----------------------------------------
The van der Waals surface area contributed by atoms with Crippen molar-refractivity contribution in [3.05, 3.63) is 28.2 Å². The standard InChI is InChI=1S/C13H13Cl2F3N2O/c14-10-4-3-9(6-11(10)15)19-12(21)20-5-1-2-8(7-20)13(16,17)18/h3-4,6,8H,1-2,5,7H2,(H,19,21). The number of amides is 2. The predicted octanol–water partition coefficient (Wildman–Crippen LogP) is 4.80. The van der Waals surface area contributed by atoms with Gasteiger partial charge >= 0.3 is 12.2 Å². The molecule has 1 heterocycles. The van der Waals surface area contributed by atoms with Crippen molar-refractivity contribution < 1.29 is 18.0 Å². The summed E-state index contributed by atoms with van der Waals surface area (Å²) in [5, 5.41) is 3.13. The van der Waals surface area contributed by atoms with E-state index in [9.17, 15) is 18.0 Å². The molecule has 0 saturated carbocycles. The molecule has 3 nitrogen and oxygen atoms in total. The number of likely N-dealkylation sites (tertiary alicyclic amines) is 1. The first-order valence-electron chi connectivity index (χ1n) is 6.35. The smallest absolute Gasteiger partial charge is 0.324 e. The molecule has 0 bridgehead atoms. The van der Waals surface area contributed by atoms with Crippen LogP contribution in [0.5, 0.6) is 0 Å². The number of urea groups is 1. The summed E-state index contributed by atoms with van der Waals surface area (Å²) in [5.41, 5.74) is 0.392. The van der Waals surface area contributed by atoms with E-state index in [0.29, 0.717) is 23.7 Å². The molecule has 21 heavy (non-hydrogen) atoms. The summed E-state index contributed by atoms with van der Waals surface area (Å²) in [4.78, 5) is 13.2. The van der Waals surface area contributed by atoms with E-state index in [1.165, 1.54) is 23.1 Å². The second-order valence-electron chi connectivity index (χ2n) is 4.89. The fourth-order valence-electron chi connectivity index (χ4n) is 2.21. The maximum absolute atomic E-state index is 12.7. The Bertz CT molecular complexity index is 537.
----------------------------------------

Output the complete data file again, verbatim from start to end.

The van der Waals surface area contributed by atoms with Crippen molar-refractivity contribution in [3.05, 3.63) is 28.2 Å². The standard InChI is InChI=1S/C13H13Cl2F3N2O/c14-10-4-3-9(6-11(10)15)19-12(21)20-5-1-2-8(7-20)13(16,17)18/h3-4,6,8H,1-2,5,7H2,(H,19,21). The number of amides is 2. The predicted octanol–water partition coefficient (Wildman–Crippen LogP) is 4.80. The van der Waals surface area contributed by atoms with Gasteiger partial charge >= 0.3 is 12.2 Å². The molecule has 1 heterocycles. The van der Waals surface area contributed by atoms with Crippen molar-refractivity contribution < 1.29 is 18.0 Å². The summed E-state index contributed by atoms with van der Waals surface area (Å²) in [5, 5.41) is 3.13. The van der Waals surface area contributed by atoms with E-state index in [9.17, 15) is 18.0 Å². The molecule has 0 saturated carbocycles. The molecule has 3 nitrogen and oxygen atoms in total. The number of likely N-dealkylation sites (tertiary alicyclic amines) is 1. The first-order valence-electron chi connectivity index (χ1n) is 6.35. The smallest absolute Gasteiger partial charge is 0.324 e. The molecule has 0 bridgehead atoms. The van der Waals surface area contributed by atoms with Crippen LogP contribution in [0.5, 0.6) is 0 Å². The number of urea groups is 1. The summed E-state index contributed by atoms with van der Waals surface area (Å²) in [5.41, 5.74) is 0.392. The van der Waals surface area contributed by atoms with E-state index in [0.29, 0.717) is 23.7 Å². The molecule has 21 heavy (non-hydrogen) atoms. The summed E-state index contributed by atoms with van der Waals surface area (Å²) in [4.78, 5) is 13.2. The van der Waals surface area contributed by atoms with E-state index in [1.165, 1.54) is 23.1 Å². The second-order valence-electron chi connectivity index (χ2n) is 4.89. The fourth-order valence-electron chi connectivity index (χ4n) is 2.21. The maximum absolute atomic E-state index is 12.7. The Bertz CT molecular complexity index is 537.